Cooking with Max Rocha: Summer Pudding Terrine

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Photography courtesy of Max Rocha

“Like the best jam sandwich you’ll ever eat”: Max Rocha shares a recipe for a summer pudding terrine, which makes the most of the fruit which arrives in the early days of summer

Max Rocha is a London-based chef who has worked at some of London’s finest restaurants, from St John Bread and Wine to The River Café. Over the coming weeks, he will share a series of seasonal recipes to enjoy while restaurants remain shut.

Summer pudding is like the best jam sandwich you’ll ever eat. This dessert embraces all the fruit that arrives at the beginning of summer. You can use whatever mix of summer fruit you like – I’ve used an equal mix of raspberries, blackberries, redcurrants and blueberries. (If you don’t have access to fresh fruit, substitute in frozen summer fruits, they work really well.)

I like to make my summer puddings in a terrine mould so it’s easy to slice and serve. I recently made it for my parents’ 30th wedding anniversary. My mum suggested serving with pouring cream which was a brilliant idea – nice quality double cream is the perfect addition. This recipe serves six. 

Summer Pudding Terrine

One kilogram mixed summer fruits
One loaf of unsliced white bread (it works best if it’s a day or two old)
210 grams caster sugar
One shot of Ribena cordial
200 millilitres of pouring cream 

  1. Remove stalks of fruit and wash gently under cold water.
  2. Line a one pound loaf tin with cling film. I do four layers to be safe and let it hang over the sides so you can wrap up the pudding.
  3. Place fruit in a heavy-bottom pan with a splash of water and the sugar. Cook for four to five minutes until they begin to just burst (if you are using raspberries, add them at the very end).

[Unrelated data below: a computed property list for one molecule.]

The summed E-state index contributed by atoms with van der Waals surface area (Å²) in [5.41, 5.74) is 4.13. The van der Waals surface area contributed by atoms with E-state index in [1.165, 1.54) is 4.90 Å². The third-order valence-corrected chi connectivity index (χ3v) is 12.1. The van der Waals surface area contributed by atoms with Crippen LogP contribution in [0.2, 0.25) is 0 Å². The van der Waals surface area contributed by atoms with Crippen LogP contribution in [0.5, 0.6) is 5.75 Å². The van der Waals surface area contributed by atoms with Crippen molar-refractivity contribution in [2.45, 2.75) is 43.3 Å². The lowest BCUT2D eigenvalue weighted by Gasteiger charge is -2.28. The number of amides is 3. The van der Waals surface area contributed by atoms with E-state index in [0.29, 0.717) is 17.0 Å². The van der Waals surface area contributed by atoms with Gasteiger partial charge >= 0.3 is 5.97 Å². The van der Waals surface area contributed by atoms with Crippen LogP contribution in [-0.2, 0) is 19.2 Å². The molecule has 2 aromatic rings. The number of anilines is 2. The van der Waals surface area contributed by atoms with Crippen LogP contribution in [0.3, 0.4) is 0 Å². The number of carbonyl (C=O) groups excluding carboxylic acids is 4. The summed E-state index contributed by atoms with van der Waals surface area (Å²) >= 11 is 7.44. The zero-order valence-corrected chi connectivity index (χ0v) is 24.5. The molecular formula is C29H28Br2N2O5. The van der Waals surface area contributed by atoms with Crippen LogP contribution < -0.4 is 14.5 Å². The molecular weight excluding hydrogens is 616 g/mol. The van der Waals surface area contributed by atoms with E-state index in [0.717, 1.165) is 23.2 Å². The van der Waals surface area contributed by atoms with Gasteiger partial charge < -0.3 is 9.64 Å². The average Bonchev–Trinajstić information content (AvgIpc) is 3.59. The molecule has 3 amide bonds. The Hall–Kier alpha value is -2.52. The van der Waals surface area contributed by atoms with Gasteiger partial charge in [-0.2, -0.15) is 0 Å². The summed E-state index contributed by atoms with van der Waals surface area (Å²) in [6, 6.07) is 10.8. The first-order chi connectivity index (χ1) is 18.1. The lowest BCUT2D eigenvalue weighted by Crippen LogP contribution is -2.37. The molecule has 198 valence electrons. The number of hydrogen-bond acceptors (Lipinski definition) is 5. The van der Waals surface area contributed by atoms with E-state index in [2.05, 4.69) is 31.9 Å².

4. When the pan is off the heat, add one shot of Ribena cordial. 
  5. Cut the crusts off your old white loaf, then slice into thin slices – one centimetre or less if you can, the thinner they are the more colour your pudding will have. 
  6. Place the bread slices along the bottom and sides of the lined tin to make a single bread wall and floor. 
  7. Spoon in some of the liquid to allow it to soak up. 
  8. Then spoon on the fruit mixture half way, followed by a layer of bread then another layer of fruit until the tin is nearly full.
  9. Place bread on top of the fruit mixture to create a lid.
  10. Cover the top of the pudding with cling film and place in the fridge for at least 24 hours with a weight on top – I used a can of Guinness.
  11. Keep your extra fruit and juice in a pan in the fridge also.
  12. To serve, carefully unwrap the cling film layer under the weight and turn out pudding onto a serving plate. When the tin is on the plate, remove the rest of the cling film and pour over some of the extra juice you kept. Serve sliced with double cream.